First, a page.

Peru – Travel Hacks for the Budget Traveller
Peru for the Budget Traveller | Best Budget Travel Hacks for Peru
I love Peru. And I am sure that you have heard that before. Peru is one of the most popular countries in South America for backpackers. After Brazil and Argentina, it’s the biggest country in South America by land area, and very diverse. If you go to Peru, you will meet all kinds of travelers. People flocking to Machu Pichu, hiking the Inca trail, taking helicopter rides to see the Nazca lines, just chilling in Cuzco, wandering in the Amazon, heading to Lake Titicaca or hitting the pristine beaches in North Peru. You can easily spend months here and not notice how time went by. And, if you plan to visit Peru, a Peru tourist visa is cheap and easy to get. If you are planning to backpack around Peru for a long time, it’s better to learn more about the entry and exit requirements for Peru, and Peru visa extension.
You know what else I love about Peru apart from all these gorgeous places and the mouth-watering food? That it’s not very expensive to travel here. If you plan it well and use the right budget hacks, you can easily travel in Peru for a long time, and save a lot of money.
Learn to love buses | Take Colectivos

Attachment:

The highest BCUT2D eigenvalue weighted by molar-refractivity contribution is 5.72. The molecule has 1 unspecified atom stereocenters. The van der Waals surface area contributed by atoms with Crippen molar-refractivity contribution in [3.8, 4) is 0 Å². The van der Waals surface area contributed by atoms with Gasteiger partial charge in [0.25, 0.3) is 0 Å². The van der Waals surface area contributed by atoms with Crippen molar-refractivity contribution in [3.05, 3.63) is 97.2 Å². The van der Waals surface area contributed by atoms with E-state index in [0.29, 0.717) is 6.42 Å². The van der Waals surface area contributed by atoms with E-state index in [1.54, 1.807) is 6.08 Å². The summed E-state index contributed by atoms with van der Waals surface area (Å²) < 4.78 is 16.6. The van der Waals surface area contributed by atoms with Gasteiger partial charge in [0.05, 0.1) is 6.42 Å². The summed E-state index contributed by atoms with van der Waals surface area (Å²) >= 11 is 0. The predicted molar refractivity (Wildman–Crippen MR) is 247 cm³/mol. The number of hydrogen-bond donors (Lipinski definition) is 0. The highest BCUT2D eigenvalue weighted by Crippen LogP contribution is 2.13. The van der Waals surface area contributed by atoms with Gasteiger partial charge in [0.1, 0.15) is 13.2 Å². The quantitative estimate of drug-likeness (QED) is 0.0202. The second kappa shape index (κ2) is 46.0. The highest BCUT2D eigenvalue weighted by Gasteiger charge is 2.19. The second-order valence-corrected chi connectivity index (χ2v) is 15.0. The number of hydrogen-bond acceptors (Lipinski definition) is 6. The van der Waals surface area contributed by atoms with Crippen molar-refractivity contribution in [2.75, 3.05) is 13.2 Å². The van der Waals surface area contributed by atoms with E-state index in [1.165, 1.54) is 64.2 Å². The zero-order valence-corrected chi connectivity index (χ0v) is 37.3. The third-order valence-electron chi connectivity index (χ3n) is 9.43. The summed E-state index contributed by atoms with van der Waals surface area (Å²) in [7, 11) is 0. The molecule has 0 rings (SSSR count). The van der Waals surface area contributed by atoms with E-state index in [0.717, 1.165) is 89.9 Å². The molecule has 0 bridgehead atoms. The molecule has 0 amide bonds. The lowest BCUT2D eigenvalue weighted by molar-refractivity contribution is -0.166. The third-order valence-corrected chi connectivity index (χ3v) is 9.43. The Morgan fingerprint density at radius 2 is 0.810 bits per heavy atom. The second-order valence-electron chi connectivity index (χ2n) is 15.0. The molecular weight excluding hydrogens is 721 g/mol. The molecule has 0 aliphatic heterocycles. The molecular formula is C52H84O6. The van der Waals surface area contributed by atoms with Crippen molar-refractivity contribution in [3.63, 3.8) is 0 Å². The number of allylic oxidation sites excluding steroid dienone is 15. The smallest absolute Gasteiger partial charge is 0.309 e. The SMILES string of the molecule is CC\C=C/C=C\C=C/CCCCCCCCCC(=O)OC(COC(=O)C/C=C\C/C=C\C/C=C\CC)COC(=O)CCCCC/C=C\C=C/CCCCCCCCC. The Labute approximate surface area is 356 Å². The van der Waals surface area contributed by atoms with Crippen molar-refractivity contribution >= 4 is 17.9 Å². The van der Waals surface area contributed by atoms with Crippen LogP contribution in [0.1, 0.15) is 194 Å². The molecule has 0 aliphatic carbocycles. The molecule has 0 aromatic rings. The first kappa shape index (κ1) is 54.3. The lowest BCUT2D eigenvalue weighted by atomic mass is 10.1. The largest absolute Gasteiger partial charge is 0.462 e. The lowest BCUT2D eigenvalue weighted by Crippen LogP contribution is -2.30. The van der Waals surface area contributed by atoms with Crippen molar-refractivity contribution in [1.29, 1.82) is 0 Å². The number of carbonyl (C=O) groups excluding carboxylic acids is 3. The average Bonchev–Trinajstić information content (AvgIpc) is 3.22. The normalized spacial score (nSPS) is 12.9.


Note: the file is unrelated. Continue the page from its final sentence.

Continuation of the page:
While you could fly from one city to another, buses are very popular in Peru for intercity travel. Most of these buses are really comfy and cheap. On some longer journeys that last more than 6 hours, you will be provided a meal and comfortable seat that converts to a bed. Want more? If the bus is overnight, you can save that night’s accommodation. The whole time I was in Peru, I took many long-distance buses and saved money.
Inside the city, you can use colectivos rather than taxis or Uber. The colectivos look like vans. They are mostly white in color. Normally, they cost around 1–2 Soles ($0.30–0.60) for a ride. There is always a guy at the door to guide the people inside and collect the fare once the colectivo is on the road. You can ask him if it’s going to your destination if you are not sure.
Sample the traditional lunch “Menu” | Eat where the locals eat
Peru has some of the tastiest food out there. Be it Ceviche or Arroz con Marizcos ( Rice with seafood) or Causa (Potato Casserole), everything will leave you wanting more. And it’s cheap. Well, it’s cheap when you eat at restaurants that have a traditional set lunch menu that would cost anything from $2–5, depending on where you are. Most of these restaurants are run by a family, and the food they serve is delicious.
For dinner, you can choose to eat at local markets where locals eat. You can get everything starting from soups to noodles at these markets.
Learn and Speak Spanish
I know it’s not easy to just drop by and learn a new language just like that. But if you are gonna spend months backpacking in Peru, try to take a one-week course and learn the basics. The courses are not that costly. Rather than thinking of it as an expenditure, think of it as a small investment to save more. And if you are planning for a week or two, pick up some words. And download a Spanish dictionary or language app on your smartphone.
You would be taken aback how everything will suddenly become cheaper when you start haggling everywhere in Spanish. And if that’s not enough, you might end up making some friends.